In a recent SearchCIO.com story based on TechTarget's IT Salary Survey 2012, we talked about salary not always being a primary factor affecting job satisfaction. The top three reasons senior IT executives decided to stay at their jobs in 2012? Their job was intellectually challenging, they enjoyed the working environment and co-workers, and they had a flexible work schedule.
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Digging down into the accompanying poll and the comments section of the article told a somewhat different story. Nearly 41% of poll respondents, when asked about the factors affecting job satisfaction and why they stay in their current job, said it was due to the recession. As one commenter put it:
"The job market is pretty dismal and forced a lot of people to take a pay cut and hold on to their not-so-satisfied jobs."
"Recession is the only reason. That's why I am staying in my job."
Recession is the only reason. That's why I am staying in my job.
"Not many open jobs."
Here's what else SearchCIO.com readers had to say about job satisfaction factors, annoying colleagues and their reasons for not leaving their current jobs:
- "I like what I come to do each morning. I wake up and the management lets one get involved and run with projects. It may not come with a competitive package, which all of us are looking for, but the challenge is the thrill that makes you wake up each morning and do what you have to do."
- "If you have a great manager and [the] right team, there is little reason to shift."
- "I am a senior vice president, but I am required to get every single purchase approved, in writing, by the CFO. Not servers or computers ... cables, supplies, things costing less than 25 bucks sometimes. Ugh."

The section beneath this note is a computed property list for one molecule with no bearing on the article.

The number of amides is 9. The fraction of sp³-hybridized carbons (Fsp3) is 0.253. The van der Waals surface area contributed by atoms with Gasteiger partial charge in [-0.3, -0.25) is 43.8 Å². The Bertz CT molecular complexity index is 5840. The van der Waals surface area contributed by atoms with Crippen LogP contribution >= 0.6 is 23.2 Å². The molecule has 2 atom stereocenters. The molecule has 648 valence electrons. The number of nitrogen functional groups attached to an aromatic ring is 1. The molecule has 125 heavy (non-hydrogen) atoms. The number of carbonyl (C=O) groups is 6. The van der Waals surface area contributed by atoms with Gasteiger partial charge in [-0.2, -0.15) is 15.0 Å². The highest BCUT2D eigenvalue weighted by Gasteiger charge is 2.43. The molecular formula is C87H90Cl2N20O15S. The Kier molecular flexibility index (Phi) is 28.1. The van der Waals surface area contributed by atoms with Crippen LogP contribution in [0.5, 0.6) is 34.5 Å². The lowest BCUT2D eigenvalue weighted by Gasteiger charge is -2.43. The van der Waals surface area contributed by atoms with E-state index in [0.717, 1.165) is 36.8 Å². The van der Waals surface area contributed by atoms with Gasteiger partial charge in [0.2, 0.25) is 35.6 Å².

- "Company environment is most important. Most of my life's hour goes there."
- "I'm staying for company-paid training and pension program (on top of 401(k) and stock ownership). Salary is probably 75% of industry average."
- "I am given the tools I need to do my job. My salary is near the bottom as compared to private industry, but I am able to save money for the citizens of California."
- "I enjoy the working environment, so that keeps me at my current job. I just wish I had more training to learn new things."
Others placed the blame solely on themselves for not seeking new employment: "I would like to see another [poll] option called 'too lazy to look for another job.'"
So what's keeping you in your current job, or are you actively seeking new employment?
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SearchCIO.com Staff asks:
Would you be seeking a new position if the economy were better?
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